A simple fact: Some supervisors like some subordinates more than others. As long as any personality conflict isn’t based on some protected characteristic such as age, race or sex, there is no need to worry that treating some employees more harshly than others will result in a winning lawsuit for the employee.
Recent case: Ricky Zinn, who is black, accepted an auditor trainee position. His supervisor apparently took an immediate dislike to Zinn and told him that he didn’t have what it takes to succeed. Zinn also heard that he wasn’t “worth the salary he was being paid.” When Zinn failed the training program, he sued, alleging race discrimination.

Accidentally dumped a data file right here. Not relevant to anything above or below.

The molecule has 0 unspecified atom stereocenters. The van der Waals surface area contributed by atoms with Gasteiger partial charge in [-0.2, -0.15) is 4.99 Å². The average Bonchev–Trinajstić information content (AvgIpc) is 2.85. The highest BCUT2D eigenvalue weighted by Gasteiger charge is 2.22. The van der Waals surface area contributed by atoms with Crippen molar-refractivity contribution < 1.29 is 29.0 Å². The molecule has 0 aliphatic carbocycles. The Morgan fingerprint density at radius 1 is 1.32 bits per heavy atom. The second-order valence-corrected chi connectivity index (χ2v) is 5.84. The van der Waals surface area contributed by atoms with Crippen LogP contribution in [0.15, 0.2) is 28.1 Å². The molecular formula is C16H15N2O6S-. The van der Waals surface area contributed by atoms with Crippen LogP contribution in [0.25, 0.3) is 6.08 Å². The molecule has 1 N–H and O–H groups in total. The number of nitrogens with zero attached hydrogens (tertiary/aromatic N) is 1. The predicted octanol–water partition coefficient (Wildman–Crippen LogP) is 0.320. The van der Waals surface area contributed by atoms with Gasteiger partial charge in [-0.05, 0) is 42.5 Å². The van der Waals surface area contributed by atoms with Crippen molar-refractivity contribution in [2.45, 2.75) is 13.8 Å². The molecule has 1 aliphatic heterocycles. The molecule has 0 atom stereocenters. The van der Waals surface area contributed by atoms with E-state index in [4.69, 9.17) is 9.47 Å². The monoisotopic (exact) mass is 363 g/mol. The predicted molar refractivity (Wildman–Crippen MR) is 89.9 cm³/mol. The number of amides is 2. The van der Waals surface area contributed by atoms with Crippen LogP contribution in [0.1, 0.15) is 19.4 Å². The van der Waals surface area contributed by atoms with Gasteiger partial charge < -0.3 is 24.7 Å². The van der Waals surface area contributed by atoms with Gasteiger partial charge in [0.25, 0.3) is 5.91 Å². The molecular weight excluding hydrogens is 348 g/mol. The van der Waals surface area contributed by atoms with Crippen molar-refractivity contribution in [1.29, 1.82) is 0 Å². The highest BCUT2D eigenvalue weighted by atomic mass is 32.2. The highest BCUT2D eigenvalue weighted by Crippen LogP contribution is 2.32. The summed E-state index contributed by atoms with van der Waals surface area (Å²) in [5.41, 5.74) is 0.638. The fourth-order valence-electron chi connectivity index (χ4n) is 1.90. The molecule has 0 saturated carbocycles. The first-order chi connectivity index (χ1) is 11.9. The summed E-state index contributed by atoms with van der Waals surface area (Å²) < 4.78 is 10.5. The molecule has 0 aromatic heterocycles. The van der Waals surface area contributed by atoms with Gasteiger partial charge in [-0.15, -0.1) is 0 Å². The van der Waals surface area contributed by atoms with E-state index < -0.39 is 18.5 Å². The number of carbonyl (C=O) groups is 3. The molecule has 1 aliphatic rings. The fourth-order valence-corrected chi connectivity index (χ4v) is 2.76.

The court threw out the case, saying that there was no racial element to the supervisor’s conduct—just an old-fashioned personality conflict. Courts can’t litigate courtesy. (Zinn v. Illinois Department of Revenue, SD IL, 2008)
- Beware making sudden changes in working conditions after employee announces pregnancy
- OK if retirement plan favors surviving spouses
- Take steps to stop pervasive anti-female attitudes, practices
- Never let fired employee unfairly blame bias; be prepared to prove performance deficiencies
- Chicago's Jackson Park Hospital faces bias, retaliation charges